Chinese investors grow wary of Australia as tensions rise

Total investment by Chinese buyers Down Under dropped 11% to RM41.2b in 2017


SYDNEY • Chinese investors are turning cautious on Australia as a survey showed the No 2 economy’s state-owned enterprises pulled back on deals for the first time in three years.

Total investment by Chinese buyers Down Under dropped 11% to US$10.3 billion (RM41.2 billion) in 2017 from a year earlier, according to a KPMG LLP and University of Sydney report.

While that’s part of a global trend after China tightened foreign investment rules and clamped down on capital outflows, the decline also reflects mounting political tensions, the report said.

“Sentiment has currently shifted, with a higher level of apprehension by Chinese investors towards investing in Australia,” said Hans Hendrischke, co-author and professor of Chinese business and management at the University of Sydney. “Seventy percent of respondents stated that the political debate had made Chinese companies more cautious about investing in Australia.”

Ties have soured since December, when Prime Minister Malcolm Turnbull cited reports of Chinese meddling with media, universities and lawmakers as a catalyst for tougher anti-foreign interference laws. Officials in Beijing accused Australia of running an anti-China campaign and exports of wine and meat have reportedly struggled to clear Chinese customs.

At a commercial level, the stakes are high: Australia is the most China-dependent developed economy, with about 36% of total shipments going to the mainland.

The “Demystifying Chinese Investment” report showed investments by Chinese state-owned enterprises, or SOEs, dropped in both number and value for the first time since 2014. The overall decline in the value of investment last year was largely driven by an 89% fall in new infrastructure investment.

On a brighter side, private investment is picking up. Such buyers accounted for 83% of Chinese deal volume and 60% of deal value in 2017, up from 78% and 49%, respectively, in 2016.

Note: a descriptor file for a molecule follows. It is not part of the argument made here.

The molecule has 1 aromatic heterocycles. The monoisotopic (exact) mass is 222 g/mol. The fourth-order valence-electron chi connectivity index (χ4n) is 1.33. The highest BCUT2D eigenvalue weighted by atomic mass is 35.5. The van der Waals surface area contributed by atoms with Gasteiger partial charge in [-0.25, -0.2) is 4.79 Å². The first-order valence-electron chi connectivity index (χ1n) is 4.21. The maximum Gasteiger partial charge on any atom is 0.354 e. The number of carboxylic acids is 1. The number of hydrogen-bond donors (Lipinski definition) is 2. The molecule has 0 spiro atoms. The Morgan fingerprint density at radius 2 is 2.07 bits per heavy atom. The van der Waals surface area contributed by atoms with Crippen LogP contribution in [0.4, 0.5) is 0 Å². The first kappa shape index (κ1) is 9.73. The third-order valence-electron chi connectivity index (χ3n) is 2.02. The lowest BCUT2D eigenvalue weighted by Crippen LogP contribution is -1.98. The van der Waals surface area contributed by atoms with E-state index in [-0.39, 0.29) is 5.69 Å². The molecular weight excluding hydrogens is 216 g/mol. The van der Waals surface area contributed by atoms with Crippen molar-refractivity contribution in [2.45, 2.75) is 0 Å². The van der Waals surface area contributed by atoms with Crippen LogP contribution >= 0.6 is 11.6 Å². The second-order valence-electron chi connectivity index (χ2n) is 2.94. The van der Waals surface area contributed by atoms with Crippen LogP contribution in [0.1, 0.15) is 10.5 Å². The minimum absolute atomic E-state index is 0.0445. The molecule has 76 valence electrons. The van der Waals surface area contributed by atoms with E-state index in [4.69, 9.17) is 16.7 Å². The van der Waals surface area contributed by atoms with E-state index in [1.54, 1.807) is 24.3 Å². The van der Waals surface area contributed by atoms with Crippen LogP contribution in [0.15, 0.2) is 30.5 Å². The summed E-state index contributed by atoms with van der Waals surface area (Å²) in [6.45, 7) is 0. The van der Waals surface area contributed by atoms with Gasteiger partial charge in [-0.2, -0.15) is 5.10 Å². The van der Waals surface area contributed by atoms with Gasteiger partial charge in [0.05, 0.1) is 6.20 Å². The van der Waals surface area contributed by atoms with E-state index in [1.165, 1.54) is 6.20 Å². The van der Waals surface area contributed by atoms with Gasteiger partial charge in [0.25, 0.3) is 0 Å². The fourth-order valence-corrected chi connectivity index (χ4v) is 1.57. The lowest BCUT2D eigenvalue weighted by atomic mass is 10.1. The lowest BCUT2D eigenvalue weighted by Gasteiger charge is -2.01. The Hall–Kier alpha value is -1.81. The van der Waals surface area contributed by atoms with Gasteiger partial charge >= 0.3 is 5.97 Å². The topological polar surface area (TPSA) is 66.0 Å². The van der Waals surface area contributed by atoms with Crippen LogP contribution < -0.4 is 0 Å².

Significant growth was also seen in mining — for the first time in several years — and healthcare. The former’s surge was mainly due to Yancoal Australia Ltd’s purchase of Rio Tinto Group’s thermal coal assets.

Other Key Findings:
• Just 35% of surveyed Chinese companies said they felt welcome to invest in Australia, down from 52% in 2014, blaming political tensions.
• Overall, Chinese investors find Australia a safer environment than many other countries due to the rule of law, stable market institutions and comprehensive policies.
• The Chinese government’s regulatory changes have impacted new investment in Australia, said 77% of respondents. Tighter currency controls have also made it more difficult for Chinese companies to source finance from China, said 65% of participants.

Still, the report found that despite the regulatory hurdles and political tensions, the relationship between China and Australia is deepening and maturing in trade and investment.

“There is a growing familiarity and confidence in the Australian market,” Hendrischke said. “While most Chinese investors retained a level of optimism about their Australian investments, some investors, especially SOEs, are apprehensive due to diplomatic tensions.”